There is a fairly extensive entry in Wikipedia, and I got this from a Technorati search. (What's Technorati?
But the other day I happened to pick up a copy of Discover Magazine, which is celebrating its 25th anniversary with a special issue. There are a lot of interesting articles in the mag, but one of the pieces that caught my eye was the Emerging Technology column, written by Steven Berlin. The piece is called "Web 2.0 Arrives."
It's a good piece and it helped me understand what's meant by the term. More importantly, I started to get a glimpse of what it means for companies to embrace the idea and how they might begin to gain footholds in this market. The part of the story I liked the best was Berlin's metaphor of the Web 2.0 as a rainforest.
There are a lot of very smart people who think that we've only just begun a revolution in how the Web is going to shape the way we live. I'm starting to think they're right.
The difference between this Web 2.0 model and the previous one is directly equivalent to the difference between a rain forest and a desert. One of the primary reasons we value tropical rain forests is because they waste so little of the energy supplied by the sun while running massive nutrient cycles. Most of the solar energy that saturates desert environments gets lost, assimilated by the few plants that can survive in such a hostile climate. Those plants pass on enough energy to sustain a limited number of insects, which in turn supply food for the occasional reptile or bird, all of which ultimately feed the bacteria. But most of the energy is lost.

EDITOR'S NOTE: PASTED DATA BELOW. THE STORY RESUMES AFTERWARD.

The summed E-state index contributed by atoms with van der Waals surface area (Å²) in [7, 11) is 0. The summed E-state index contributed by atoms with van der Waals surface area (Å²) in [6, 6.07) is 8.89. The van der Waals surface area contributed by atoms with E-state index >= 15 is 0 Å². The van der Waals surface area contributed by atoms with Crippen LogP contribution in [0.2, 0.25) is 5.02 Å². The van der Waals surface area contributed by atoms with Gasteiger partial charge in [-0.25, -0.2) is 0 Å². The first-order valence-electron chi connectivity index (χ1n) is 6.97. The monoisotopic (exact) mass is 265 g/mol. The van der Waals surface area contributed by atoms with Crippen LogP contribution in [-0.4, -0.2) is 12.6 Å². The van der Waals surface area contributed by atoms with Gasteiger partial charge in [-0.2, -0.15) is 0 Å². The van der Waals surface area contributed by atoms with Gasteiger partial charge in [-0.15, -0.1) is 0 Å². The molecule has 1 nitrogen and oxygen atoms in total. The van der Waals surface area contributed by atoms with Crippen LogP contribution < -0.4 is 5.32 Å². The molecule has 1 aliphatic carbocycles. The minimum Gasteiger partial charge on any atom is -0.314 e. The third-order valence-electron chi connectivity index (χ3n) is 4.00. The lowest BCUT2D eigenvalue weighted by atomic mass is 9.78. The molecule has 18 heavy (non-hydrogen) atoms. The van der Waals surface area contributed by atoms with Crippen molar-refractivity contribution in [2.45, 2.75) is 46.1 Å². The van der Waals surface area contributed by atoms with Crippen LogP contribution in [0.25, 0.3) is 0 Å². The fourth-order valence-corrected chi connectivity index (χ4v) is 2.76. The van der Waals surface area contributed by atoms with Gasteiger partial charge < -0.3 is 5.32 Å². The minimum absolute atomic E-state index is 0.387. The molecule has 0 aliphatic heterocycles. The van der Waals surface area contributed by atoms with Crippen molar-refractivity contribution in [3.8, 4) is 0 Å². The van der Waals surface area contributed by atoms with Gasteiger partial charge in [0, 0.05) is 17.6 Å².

A rain forest, on the other hand, is such an efficient system for using energy because there are so many organisms exploiting every tiny niche of the nutrient cycle. We value the diversity of the ecosystem not just as a quaint case of biological multiculturalism but because the system itself does a brilliant job of capturing the energy that flows through it. Efficiency is one of the reasons that clearing rain forests is shortsighted: The nutrient cycles in rain forest ecosystems are so tight that the soil is usually very poor for farming. All the available energy has been captured on the way down to the earth.
Think of information as the energy of the Web’s ecosystem. Those Web 1.0 pages with their crude hyperlinks are like the sun’s rays falling on a desert. A few stragglers are lucky enough to stumble across them, and thus some of that information might get reused if one then decides to e-mail the URL to a friend or to quote from it on another page. But most of the information goes to waste. In the Web 2.0 model, we have thousands of services scrutinizing each new piece of information online, grabbing interesting bits, remixing them in new ways, and passing them along to other services. Each new addition to the mix can be exploited in countless new ways, both by human bloggers and by the software programs that track changes in the overall state of the Web. Information in this new model is analyzed, repackaged, digested, and passed on down to the next link in the chain. It flows.